Family Law Act claims commenced under s. 61 are a separate cause of action in the context of personal injury litigation

When it comes to claims brought by family members pursuant to s. 61 of the Family Law Act, RSO 1990, c. F.3. (“FLA”), the latest word from an Ontario court indicates that the two year limitation period applies to those claims as separate causes of action. In Malik v. Nikbakht, 2019 ONSC 3118, the defendant appealed a Master’s order that permitted the plaintiff to amend the statement of claim to add a claim pursuant to s. 61 of the FLA after the expiry of the limitation period. Section 61 allows family members of a party injured or killed by the fault or neglect of another to recover pecuniary losses that flow from a family member’s death or injury.

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Court of Appeal Clarifies Limitations Period in Alberta Privacy Actions

This post originally appeared on Dentons Data blog.

On May 12, 2019, the Alberta Court of Appeal released a decision from a summary dismissal application that should resolve any confusion that may have arisen at the crossroads of that province’s limitations act and its privacy legislation, the Personal Information Protection Act, SA 2003, c P-6.5 (“PIPA”).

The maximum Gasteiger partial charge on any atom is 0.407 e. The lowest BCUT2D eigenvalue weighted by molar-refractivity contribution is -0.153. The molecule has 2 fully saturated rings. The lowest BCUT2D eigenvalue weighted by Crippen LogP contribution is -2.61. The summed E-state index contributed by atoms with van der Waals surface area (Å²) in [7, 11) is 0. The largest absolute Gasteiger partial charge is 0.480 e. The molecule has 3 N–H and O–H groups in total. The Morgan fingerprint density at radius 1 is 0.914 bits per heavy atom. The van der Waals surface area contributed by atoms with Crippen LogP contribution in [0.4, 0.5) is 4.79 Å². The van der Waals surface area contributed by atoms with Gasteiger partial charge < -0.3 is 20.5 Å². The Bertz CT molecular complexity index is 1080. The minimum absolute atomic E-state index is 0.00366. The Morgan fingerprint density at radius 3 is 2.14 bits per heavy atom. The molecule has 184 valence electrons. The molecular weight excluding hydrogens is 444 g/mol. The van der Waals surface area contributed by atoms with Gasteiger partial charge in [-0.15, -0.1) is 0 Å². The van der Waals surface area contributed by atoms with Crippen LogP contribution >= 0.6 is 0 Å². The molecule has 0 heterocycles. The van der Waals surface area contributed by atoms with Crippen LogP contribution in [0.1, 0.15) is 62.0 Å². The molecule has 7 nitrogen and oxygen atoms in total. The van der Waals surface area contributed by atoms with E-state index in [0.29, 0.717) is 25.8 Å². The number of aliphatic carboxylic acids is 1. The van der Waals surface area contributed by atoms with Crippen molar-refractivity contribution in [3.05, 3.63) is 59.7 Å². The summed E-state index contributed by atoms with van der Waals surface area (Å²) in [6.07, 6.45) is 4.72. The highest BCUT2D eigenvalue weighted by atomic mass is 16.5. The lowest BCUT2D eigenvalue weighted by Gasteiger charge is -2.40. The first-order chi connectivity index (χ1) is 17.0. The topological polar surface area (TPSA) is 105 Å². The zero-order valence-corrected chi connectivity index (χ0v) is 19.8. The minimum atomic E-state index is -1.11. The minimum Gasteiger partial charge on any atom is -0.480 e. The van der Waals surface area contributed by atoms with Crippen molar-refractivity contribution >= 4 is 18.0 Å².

In Alberta, in order to have a cause of action related to a privacy breach claim, claimants must first go before the Office of the Information  and Privacy Commissioner of Alberta (“AB OIPC”) and obtain a final order against an organization.

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Court of Appeal distinguishes between new causes of action and alternative forms of legal relief in determining whether a party can amend its pleadings after the expiry of the limitation period

In Klassen v Beausoleil, 2019 ONCA 407, the Court of Appeal reiterated the principle that a party cannot circumvent the operation of a limitation period by amending their pleadings to add additional claims after the expiry of the limitation period. The Court affirmed that where the amendment involves adding alternative relief on the same material facts, it is integrally related to the existing claim, and therefore, no prejudice arises.

Rule 26.01 provides that “[O]n motion at any stage of an action the court shall grant leave to amend a pleading on such terms as are just, unless prejudice would result that could not be compensated for by costs or an adjournment.” The expiry of a limitation period is one form of non-compensable prejudice.

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Not applying the objective test under s. 5(1)(b) of the Limitations Act, 2002 amounts to a reviewable error, Court of Appeal finds

In Service Mold + Aerospace Inc. v. Khalaf, 2019 ONCA 369, the Court of Appeal concluded that the motions judge erred in principle because she did not apply the modified objective test contained in s. 5(1)(b) of the Limitations Act, 2002 in applying the test for discoverability. Instead, her analysis was a purely subjective inquiry, which amounted to a legal error.